Just what the world needs: more sales people, amirite? Just kidding! But seriously, folks…Companies actually do need more sales people this year, which is why 27 percent of hiring managers in the sales industry plan to add full-time, permanent employees in 2013.
The nationwide survey of more than 370 sales hiring managers and human resource professionals and more than 290 sales workers across company sizes also found that, thanks to increased competition for quality sales reps, employers plan to offer more competitive compensation, invest in additional training for new hires, and recruit from other companies.
Among the other major findings of CareerBuilder’s 2013 Sales Job Forecast were the following:
- Sales hiring is up, but it’s not getting cray cray: While 27 percent of employers expect to hire full-time, permanent employees in 2013 (up from 26 percent last year), 12 percent actually plan to decrease headcount, up from 8 percent last year.
- Temporary and contract sales workers are the bomb.com: More companies are turning to staffing and recruiting companies and temporary workers to help meet increased market demands, with 39 percent of employers plan to hire temporary and contract workers in 2013, up from 37 percent last year. Of those employers, 46 percent anticipate taking some workers on full-time.
- Wandering eyes? Retention will continue to be a challenge this year, if the survey results are any indication: 18 percent of sales employees say they plan to switch jobs in the coming year, and one in three say they’ve been approached with a job offer from another employer, more than any other industry.
Navigating the Skills Gap in 2013
For a while now, employers across all industries have been complaining about the scarce supply of qualified workers available, and sales is no exception. The survey reveals some of the ways companies are working to overcome this challenge this year:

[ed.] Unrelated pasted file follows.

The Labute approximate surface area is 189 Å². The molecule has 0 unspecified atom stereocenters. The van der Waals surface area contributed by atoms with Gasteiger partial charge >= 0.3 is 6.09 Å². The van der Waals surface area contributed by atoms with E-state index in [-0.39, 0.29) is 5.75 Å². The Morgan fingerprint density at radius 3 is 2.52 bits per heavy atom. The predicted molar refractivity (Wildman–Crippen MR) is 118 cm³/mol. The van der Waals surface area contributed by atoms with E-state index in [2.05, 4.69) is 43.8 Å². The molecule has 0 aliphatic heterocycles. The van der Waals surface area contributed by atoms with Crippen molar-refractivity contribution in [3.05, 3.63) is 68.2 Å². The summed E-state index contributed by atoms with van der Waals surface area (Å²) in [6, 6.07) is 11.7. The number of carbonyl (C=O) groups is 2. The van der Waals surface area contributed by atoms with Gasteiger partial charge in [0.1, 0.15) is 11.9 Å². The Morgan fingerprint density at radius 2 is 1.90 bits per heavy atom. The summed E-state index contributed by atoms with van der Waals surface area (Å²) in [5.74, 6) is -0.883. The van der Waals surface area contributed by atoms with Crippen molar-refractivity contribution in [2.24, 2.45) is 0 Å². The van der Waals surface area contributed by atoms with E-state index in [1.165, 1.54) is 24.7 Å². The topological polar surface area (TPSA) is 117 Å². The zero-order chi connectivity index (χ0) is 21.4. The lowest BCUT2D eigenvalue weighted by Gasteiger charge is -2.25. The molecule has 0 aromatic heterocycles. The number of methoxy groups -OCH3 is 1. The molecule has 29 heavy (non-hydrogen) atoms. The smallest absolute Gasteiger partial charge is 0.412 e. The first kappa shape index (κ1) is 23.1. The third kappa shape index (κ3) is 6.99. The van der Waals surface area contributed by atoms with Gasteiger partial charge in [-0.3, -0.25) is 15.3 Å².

- Going for what they want: Employers may come knocking, solicited or not. One-in-three sales representatives (33 percent) reported they have been approached to work for another company in the last year when they didn’t apply for a position with that organization.
- Rolling out the dough: In an effort to retain and attract top talent for skilled positions, 73 percent of employers (16 percent more than last year) expect to provide higher compensation for current staff and prospective employees, while 51 percent will offer higher starting salaries for new employees (up significantly from 33 percent last year).
- Taking what they can get: Unable to find qualified candidates externally, more employers are taking it upon themselves to train – or “re-skill” – employees to match their needs. Forty-one percent of sales employers plan to train people who don’t have previous sales experience and hire them for positions within their organizations, up from 39 percent last year.
Are you planning to increase your sales staff this year? If so, what challenges are you encountering?
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